"Knife mill" may be the nearest, almost-fitting terminology for the inventive machine of Example 6 which has characteristics of both shredders and disintegrators, but with surprising additional characteristics which neither conventional machine has. The inventive machine of Example 6 lacks some disadvantageous components of conventional shredders and disintegrators, such as, e.g., lacking a conventional screen (which disintegrators always must have); needing no oil (which all high-security shredders besides those of the inventor require) and only needing occasional greasing of a few small gears; not needing to use water (which some disintegrators require); requiring no adjustment of blade clearances (which disintegrators require) but rather using a zero-clearance destruction system, which is continuously and automatically self-adjusting; needing no cutter wipers (which some shredders have, to keep stringy particles moving through the shredder heads); avoiding large numbers of delicate and intricate shredding parts, blades, shafts, cutters, etc. and only relying on a single basic rugged moving part; not requiring a microprocessor, menus, programs, etc. and therefore nothing to "re-boot", nor anything to "crash". Thus, the inventive high-security destruction machine of Example 6 advantageously avoids many shortcomings of other high-security destruction devices.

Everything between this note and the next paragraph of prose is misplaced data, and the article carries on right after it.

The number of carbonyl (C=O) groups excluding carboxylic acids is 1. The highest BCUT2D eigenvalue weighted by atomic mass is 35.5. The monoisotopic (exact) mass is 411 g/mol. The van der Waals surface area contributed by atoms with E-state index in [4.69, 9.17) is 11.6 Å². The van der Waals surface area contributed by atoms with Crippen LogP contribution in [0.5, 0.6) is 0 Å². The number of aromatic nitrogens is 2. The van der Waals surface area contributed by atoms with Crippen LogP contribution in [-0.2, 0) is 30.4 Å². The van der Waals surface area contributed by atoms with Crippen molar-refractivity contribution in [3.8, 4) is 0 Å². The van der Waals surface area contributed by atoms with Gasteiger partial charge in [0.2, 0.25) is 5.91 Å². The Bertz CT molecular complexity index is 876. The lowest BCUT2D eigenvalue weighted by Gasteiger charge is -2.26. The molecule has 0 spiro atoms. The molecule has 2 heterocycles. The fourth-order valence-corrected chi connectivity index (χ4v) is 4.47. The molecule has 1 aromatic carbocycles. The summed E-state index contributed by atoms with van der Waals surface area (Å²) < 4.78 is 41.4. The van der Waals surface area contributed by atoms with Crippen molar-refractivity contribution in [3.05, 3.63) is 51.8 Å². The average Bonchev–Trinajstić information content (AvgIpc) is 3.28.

With added horsepower, using the same machine package as in Example 6, capacity can be about doubled. The throat width may be increased somewhat, such as to about 91/2'' (or to 12'', so as to be able to take a standard page sideways). Double capacity is achieved at a machine basic "head" weight cost of only about 15 more lbs., depending on throat width. (The "extra" motor, to double the horsepower only weighs about 8 lbs). For a 12'' throat, weight would go up about 15-20 lbs, because the cabinet gets bigger.